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Technical Writing: Reverse Outlining for Iterative Edits

T.R. Girill Technical Literacy Project leader, STC and LLNL

T. R. Girill
Society for Technical Communication/Lawrence Livermore National Lab.
trgirill@acm.org

Technical Writing: Reverse Outlining for Iterative Edits

Iterative Design Meets Text

Empirical studies show that effective nonfiction writers revise
more thoroughly and more often than do novice or weak writers. One
reason is that experience has given them a good metalinguistic sense
of their draft's content. Effective writers can tell what each
draft sentence is about and what role it is supposed to play, so
they can more easily detect weak execution.

Such text revision is just a special case of the iterative
design that good engineers use to refine a prototype (a draft version
of an aircraft or piece of software or some other product) to
better meet
* physical constraints (size, shape, duration), and
* user needs (such as helpfulness, reliability, cost).
That is why iterative text design is one of the half-dozen themes
that recur across grade levels throughout the Common Core State
Standards for nonfiction communication skills. Engineers have
learned to "facet the design" (to adjust one draft feature after
another) to gradually improve their prototype product in successive
review cycles.

But this comparison, this iterative design advice, is useless
unless a struggling technical writer knows how to carry it out.
For novice or weak writers how to carry it out may be a crucial
missing cognitive skill (how do I even begin to "facet the design"
of my draft lab report or project abstract?). One very practical
response is to teach your science students reverse outlining.

The Reverse Outlining Technique

Refined by Cynthia L. King of the Naval Post Graduate School
at Monterey, California ("Reverse Outlining: A Method for Effective
Revision of Document Structure," IEEE Transactions on Professional
Communication, 55(3), 254-261, Sept. 2012, http://dx.doi.org/
TPC2012.2207838), reverse outlining is a way for ineffective
writers to achieve a complex result through three individually
simple, easily teachable design moves:

1. LIST the topic of each sentence (or, for long drafts, for each
paragraph) in the draft. Use a term or short phrase to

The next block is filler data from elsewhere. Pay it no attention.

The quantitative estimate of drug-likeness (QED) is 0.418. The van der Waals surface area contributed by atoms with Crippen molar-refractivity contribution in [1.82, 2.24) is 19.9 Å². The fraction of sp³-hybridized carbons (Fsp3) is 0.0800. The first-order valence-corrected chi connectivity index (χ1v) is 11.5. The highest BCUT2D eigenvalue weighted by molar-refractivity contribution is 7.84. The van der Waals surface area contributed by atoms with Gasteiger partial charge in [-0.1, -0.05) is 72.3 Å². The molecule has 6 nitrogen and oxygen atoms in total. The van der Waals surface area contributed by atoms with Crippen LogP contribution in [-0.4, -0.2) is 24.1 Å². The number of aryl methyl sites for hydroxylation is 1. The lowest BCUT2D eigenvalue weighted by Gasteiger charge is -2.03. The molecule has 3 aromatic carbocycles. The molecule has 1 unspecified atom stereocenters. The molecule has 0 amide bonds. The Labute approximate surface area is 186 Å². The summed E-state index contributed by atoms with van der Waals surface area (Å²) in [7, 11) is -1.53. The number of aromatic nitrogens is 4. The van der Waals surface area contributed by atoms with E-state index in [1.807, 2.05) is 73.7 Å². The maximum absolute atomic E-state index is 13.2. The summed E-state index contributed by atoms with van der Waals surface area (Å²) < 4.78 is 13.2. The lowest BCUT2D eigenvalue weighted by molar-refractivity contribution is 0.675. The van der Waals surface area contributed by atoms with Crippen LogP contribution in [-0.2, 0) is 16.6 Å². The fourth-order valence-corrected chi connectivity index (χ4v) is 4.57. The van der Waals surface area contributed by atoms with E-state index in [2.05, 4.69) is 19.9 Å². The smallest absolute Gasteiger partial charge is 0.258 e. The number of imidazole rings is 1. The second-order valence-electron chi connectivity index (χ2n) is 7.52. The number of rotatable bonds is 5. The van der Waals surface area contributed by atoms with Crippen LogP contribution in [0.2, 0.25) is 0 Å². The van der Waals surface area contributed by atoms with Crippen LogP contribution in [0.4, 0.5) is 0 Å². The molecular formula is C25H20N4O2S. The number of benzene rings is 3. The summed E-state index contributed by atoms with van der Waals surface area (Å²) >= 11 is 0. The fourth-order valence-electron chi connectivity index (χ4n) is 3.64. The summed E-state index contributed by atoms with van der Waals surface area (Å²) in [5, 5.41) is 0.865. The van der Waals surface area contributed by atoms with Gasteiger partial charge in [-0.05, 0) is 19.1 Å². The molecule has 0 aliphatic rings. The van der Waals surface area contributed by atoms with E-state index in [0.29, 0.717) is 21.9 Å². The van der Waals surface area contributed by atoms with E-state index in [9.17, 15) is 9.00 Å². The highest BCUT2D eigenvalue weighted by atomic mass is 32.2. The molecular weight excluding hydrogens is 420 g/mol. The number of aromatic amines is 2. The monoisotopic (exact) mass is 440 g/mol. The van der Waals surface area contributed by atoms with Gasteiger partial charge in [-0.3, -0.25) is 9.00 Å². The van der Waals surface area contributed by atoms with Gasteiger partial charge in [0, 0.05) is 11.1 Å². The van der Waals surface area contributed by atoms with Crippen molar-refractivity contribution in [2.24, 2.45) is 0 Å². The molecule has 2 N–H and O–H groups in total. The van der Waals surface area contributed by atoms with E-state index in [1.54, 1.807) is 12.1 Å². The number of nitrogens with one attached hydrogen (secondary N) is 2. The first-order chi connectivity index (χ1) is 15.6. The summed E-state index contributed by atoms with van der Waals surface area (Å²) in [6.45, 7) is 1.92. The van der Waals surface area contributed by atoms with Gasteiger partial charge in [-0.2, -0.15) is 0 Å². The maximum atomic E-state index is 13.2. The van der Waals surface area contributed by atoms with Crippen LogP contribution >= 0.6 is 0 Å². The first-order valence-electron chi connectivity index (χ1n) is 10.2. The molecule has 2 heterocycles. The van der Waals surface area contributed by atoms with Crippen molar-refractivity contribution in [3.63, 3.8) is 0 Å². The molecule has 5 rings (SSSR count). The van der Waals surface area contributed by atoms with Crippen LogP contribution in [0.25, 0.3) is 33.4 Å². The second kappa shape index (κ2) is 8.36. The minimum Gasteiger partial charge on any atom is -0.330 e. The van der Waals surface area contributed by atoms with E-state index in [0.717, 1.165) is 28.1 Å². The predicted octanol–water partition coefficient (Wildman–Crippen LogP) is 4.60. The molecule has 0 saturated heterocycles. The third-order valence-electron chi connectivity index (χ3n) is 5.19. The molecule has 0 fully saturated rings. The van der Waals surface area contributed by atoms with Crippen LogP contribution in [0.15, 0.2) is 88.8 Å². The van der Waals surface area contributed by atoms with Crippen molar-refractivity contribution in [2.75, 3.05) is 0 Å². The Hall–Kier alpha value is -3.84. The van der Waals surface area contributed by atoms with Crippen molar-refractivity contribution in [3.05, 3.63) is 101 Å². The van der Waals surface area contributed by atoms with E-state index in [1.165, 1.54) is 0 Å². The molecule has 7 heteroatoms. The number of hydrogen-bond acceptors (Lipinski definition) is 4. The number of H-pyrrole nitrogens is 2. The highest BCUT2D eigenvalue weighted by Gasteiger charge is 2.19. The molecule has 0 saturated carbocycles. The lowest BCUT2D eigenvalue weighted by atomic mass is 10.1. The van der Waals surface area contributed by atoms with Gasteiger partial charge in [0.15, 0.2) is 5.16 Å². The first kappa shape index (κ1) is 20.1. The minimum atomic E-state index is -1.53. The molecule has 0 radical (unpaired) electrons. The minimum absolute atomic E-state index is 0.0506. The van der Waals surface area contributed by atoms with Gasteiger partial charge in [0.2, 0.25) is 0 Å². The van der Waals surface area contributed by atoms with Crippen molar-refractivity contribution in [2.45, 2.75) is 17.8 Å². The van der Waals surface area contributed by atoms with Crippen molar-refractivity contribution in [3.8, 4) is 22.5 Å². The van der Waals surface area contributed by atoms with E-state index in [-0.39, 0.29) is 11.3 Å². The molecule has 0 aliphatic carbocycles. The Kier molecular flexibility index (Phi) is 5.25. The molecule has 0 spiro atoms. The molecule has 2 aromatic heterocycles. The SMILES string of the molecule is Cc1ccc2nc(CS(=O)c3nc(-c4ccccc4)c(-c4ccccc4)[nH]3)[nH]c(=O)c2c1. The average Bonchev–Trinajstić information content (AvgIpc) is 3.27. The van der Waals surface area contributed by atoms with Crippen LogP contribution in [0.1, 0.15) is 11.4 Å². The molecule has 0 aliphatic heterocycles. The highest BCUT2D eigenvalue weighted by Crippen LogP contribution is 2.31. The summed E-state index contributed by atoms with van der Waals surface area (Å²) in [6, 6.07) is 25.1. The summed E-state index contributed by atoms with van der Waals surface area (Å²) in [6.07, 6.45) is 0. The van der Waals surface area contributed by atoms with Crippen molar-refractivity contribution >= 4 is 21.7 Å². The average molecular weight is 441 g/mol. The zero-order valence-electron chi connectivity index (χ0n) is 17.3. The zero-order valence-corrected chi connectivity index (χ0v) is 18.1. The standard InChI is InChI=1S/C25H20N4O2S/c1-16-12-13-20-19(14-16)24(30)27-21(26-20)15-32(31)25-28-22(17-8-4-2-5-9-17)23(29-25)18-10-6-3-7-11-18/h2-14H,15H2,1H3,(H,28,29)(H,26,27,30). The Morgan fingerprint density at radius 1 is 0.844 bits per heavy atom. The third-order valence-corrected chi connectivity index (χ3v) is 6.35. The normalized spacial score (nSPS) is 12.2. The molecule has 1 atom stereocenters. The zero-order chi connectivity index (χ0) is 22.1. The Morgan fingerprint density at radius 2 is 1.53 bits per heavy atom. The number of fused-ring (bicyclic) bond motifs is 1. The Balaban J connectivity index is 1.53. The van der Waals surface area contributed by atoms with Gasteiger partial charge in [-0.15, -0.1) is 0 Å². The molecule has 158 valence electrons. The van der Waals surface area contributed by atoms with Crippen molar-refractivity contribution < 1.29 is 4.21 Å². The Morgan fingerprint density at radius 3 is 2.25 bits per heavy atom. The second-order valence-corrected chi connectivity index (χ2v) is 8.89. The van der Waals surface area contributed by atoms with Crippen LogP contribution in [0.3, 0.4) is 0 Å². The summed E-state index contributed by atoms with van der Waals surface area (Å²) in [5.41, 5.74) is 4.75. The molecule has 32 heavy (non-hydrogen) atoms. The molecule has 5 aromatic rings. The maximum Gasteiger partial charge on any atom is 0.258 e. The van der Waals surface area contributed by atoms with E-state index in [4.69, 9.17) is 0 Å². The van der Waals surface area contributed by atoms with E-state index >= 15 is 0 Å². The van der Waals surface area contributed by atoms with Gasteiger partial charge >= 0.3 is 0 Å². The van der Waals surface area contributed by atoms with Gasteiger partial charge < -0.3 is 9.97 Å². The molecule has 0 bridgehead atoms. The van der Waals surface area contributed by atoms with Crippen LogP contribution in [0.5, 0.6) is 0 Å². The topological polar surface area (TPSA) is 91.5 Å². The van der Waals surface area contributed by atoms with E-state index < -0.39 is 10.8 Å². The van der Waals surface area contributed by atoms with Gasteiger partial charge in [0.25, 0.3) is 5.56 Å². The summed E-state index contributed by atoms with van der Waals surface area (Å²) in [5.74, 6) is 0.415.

A. categorize its content (what is it about?).
Example: "revision's effectiveness" is what the first
sentence in this note is about), or

B. expose the text structure (six instances of one
claim or six different claims in a row?).
Example: for this note's first paragraph--
revisions's effectiveness
metalinguistic basis
weak execution, or

C. reveal missing or misplaced pieces.
Example: do we need a reference/URL for the
Common Core State Standards in paragraph two?

2. ARRANGE the disclosed topics into a simple hierarchical
framework, a topic outline.

3. REVISE the draft guided by this now-exposed topic structure.

A. reorganize to better use the existing sentences,
whose role is now more clear, to meet audience needs, or

B. add new content to clarify confusions, fill holes,
or complete the argument (for example, does "facet the
design" need an illustration?), or

C. deploy advanced organizers (headings, lists, summaries)
to better deliver moves A. and B. to readers (if this
list of revisions were not already itemized, it certainly
should be, for instance).

Reverse outlining is thus just another (in this case, recursive)
application of the basic good-description techniques found in
guidelines such as the one at
http://www.ebstc.org/TechLit/handbook/trgintro3.html ).

From a communication perspective, Cynthia King notes that
"this structured approach is less overwhelming than other ways
they [students] might approach the[eir own draft] text" (p. 260).
From a real-world perspective, reverse outlining leads students
toward the engineering goal of a "minimum viable product."
They either discover how to adapt their prototype technical text
to meet "market" (intended audience) needs or they realize that
they must start over. In either case, reverse outlining enables
them to participate in the vital process of text engineering.

(For a more demanding but more revealing variation, ask
students to reverse outline their draft by stressing VERBS rather
than nouns. This exposes their assertions--or often, their lack
of assertions--not just their topics. Example for the first
sentence of this note: "revision promotes effectiveness.")

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